Introduction to MongoDb with .NET part 43: the read and write preference in the .NET driver

Introduction

In the previous post we discussed the ideas of read preference and read concern in MongoDb. Both play a role in multi-server scenarios where we can give hints to MongoDb where we want to read the data from: the primary server, one of the secondaries, the one with the shortest response time etc.

In this post we’ll see how to set the read and write concern options in the MongoDb .NET driver.

Read preference and read concern in the driver

There are multiple levels where we can set both the read and write concern. We can set it at the client level as follows:

MongoClientSettings settings = new MongoClientSettings();
settings.ReadConcern = new ReadConcern(ReadConcernLevel.Majority);
Tag tag = new Tag("tagName", "tagValue");
TagSet tagSet = new TagSet(new List<Tag>() { tag });
settings.ReadPreference = new ReadPreference(ReadPreferenceMode.Secondary, new List<TagSet>() { tagSet});
WriteConcern writeConcernWithNumberOfServers = new WriteConcern(2, TimeSpan.FromSeconds(60), false, false);
WriteConcern writeConcerntWithMajority = new WriteConcern("majority", TimeSpan.FromSeconds(60), false, false);
settings.WriteConcern = writeConcerntWithMajority;
MongoClient mongoClient = new MongoClient(settings);

The above example shows a number of things:

  • The MongoClientSettings object is the entry point to set various settings for the read concern, read preference and write concern options
  • Both ReadConcernLevel and ReadPreferenceMode are enumerations which have values that we saw in the previous post, e.g. Majority for the read concern and Secondary for the read preference mode
  • We also mentioned that we can specify a tag set for the machines we want to read from. The Tag and TagSet objects help to set those options in code
  • WriteConcern can have either and integer or a string as the first parameter. You’ll recall from the post on the write concern what an integer and the mode “majority” mean. Next there is a timeout for the write operation. The first boolean value stands for the “fsync” parameter which we haven’t discussed before and which can safely be put to false. The last parameter, which is also a boolean type is the journal option, i.e. whether we want to wait for the write operations to be saved in the journal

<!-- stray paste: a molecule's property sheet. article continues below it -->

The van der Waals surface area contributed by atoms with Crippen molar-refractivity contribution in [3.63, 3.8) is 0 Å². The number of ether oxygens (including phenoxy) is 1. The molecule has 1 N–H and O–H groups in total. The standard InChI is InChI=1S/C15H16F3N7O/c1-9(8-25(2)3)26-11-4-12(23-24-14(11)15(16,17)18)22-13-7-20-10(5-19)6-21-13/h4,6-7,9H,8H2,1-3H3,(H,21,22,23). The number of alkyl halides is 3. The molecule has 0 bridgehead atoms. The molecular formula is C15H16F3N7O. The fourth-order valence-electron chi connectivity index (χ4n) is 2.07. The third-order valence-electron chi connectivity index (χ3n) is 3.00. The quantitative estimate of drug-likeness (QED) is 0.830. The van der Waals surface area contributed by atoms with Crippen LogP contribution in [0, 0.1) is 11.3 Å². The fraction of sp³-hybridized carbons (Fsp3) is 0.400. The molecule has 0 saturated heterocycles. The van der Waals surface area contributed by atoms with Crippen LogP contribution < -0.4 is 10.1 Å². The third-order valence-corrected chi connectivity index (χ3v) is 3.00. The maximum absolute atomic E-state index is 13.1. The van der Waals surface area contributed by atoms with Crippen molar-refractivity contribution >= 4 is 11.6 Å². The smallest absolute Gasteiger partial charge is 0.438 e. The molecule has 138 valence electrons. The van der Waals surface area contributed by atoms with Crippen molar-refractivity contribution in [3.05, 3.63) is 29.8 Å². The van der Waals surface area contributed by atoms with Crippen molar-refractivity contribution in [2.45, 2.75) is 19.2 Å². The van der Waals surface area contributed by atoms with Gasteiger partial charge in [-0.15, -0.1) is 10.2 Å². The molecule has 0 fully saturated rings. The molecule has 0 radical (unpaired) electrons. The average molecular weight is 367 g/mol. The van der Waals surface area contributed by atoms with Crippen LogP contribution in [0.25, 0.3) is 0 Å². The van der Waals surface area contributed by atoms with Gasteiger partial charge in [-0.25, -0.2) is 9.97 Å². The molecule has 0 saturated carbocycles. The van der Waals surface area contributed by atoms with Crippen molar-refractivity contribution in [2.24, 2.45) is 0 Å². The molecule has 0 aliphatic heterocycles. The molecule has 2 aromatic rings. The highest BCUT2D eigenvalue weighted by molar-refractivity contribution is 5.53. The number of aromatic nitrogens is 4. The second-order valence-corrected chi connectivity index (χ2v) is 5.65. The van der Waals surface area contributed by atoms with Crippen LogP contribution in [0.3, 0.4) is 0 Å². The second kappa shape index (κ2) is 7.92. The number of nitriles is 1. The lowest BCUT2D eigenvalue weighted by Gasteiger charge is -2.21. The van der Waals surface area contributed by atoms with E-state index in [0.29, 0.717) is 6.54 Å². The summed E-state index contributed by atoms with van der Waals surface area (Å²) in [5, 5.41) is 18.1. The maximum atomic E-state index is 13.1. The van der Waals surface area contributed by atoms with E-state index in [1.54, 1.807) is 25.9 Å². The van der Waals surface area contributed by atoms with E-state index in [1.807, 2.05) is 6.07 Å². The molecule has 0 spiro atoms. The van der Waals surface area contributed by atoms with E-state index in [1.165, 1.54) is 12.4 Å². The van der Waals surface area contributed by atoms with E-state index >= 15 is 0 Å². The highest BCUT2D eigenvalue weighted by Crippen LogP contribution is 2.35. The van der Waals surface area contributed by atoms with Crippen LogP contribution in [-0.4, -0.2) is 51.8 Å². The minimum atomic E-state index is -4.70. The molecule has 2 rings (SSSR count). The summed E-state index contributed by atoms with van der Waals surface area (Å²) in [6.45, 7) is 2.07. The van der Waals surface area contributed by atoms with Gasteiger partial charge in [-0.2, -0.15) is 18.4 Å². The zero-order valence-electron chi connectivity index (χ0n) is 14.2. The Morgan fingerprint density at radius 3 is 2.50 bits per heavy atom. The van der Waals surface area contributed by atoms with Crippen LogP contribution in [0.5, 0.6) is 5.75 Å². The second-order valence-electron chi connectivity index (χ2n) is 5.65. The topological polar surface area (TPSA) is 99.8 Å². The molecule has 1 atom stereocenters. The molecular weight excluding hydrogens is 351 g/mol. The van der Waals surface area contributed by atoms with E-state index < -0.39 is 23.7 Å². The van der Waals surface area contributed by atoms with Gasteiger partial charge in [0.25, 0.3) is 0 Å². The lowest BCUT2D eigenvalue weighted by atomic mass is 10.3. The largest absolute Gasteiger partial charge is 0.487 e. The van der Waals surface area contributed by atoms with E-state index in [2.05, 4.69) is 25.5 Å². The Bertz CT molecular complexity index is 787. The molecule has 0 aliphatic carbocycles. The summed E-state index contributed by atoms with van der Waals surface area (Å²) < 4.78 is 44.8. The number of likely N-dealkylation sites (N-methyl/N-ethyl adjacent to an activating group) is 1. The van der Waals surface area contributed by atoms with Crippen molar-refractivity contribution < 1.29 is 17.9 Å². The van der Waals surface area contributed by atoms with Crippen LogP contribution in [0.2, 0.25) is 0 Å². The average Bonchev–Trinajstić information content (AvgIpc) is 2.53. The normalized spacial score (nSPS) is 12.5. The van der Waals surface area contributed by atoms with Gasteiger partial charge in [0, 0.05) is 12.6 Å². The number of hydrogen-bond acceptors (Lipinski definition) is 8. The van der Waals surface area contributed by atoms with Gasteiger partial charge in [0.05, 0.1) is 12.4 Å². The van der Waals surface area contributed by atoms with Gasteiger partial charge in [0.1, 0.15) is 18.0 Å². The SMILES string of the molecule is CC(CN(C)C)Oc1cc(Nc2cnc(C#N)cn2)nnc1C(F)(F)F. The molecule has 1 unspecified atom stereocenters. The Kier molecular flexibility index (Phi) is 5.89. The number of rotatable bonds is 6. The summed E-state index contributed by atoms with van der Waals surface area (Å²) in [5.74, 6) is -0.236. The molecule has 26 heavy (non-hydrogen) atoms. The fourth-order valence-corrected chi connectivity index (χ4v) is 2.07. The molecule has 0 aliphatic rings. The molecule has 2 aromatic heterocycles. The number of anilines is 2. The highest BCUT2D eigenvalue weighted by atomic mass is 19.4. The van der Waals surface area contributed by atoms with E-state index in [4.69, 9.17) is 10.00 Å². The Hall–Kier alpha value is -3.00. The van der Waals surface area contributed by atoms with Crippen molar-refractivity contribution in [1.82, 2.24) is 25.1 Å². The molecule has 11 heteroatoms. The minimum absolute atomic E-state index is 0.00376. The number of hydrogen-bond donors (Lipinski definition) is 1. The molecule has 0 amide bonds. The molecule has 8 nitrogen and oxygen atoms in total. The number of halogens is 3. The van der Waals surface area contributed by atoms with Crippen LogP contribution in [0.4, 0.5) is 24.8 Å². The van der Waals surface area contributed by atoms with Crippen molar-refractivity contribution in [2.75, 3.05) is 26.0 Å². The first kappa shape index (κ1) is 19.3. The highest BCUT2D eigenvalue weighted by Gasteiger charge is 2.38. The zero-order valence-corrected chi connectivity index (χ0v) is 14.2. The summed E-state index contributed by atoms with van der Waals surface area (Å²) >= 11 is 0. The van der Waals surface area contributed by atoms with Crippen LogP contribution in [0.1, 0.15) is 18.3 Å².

Setting these options on the mongo client level helps you create various mongo clients that can all have differing read and write concerns.

The next level of customisation is at the database level using the MongoDatabaseSettings object:

ModelContext _modelContext = new ModelContext();
MongoDatabaseSettings dbSettings = new MongoDatabaseSettings();
//structure identical to MongoClientSettings
.
.
_modelContext.Database = _modelContext.Client.GetDatabase(configurationRepository.GetConfigurationValue("DemoDatabaseName", "model"), dbSettings);

MongoDatabaseSettings has the same type of properties as MongoClientSettings for the read and write concern options so I didn’t provide any new code example here.

We can also provide our settings on the collection level using the MongoCollectionSettings object:

MongoCollectionSettings collectionSettings = new MongoCollectionSettings();
//structure identical to MongoClientSettings
.
.
IMongoCollection<RestaurantDb> Database.GetCollection<RestaurantDb>(ConfigurationRepository.GetConfigurationValue("RestaurantsCollectionName", "restaurants"), collectionSettings);

Again, the read and write preference options can be set in the same way as in the case of MongoClientSettings. With MongoCollectionSettings we can have different read and write preference settings for each collection in the database.

Finally we can specify our read and write preferences directly in the collection string. This post explains exactly how to to it but here is an example for the read preference:

mongodb://example1.com,example2.com,example3.com/?readPreference=secondary

…and here’s another example for the write concern:

mongodb://example1.com,example2.com,example3.com/?w=2&wtimeoutMS=2000

This was the last post in the series on MongoDb with .NET. The next post will summarise what we’ve learnt.

You can view all posts related to data storage on this blog here.

Advertisements

About Andras Nemes
I'm a .NET/Java developer living and working in Stockholm, Sweden.

Leave a Reply

Fill in your details below or click an icon to log in:

WordPress.com Logo

You are commenting using your WordPress.com account. Log Out / Change )

Twitter picture

You are commenting using your Twitter account. Log Out / Change )

Facebook photo

You are commenting using your Facebook account. Log Out / Change )

Google+ photo

You are commenting using your Google+ account. Log Out / Change )

Connecting to %s

ultimatemindsettoday

A great WordPress.com site

Elliot Balynn's Blog

A directory of wonderful thoughts

Robin Sedlaczek's Blog

Developer on Microsoft Technologies

HarsH ReaLiTy

A Good Blog is Hard to Find

Softwarearchitektur in der Praxis

Wissenswertes zu Webentwicklung, Domain-Driven Design und Microservices

the software architecture

thoughts, ideas, diagrams,enterprise code, design pattern , solution designs

Technology Talks

on Microsoft technologies, Web, Android and others

Software Engineering

Web development

Disparate Opinions

Various tidbits

chsakell's Blog

Anything around ASP.NET MVC,WEB API, WCF, Entity Framework & AngularJS

Cyber Matters

Bite-size insight on Cyber Security for the not too technical.

Guru N Guns's

OneSolution To dOTnET.

Johnny Zraiby

Measuring programming progress by lines of code is like measuring aircraft building progress by weight.

%d bloggers like this: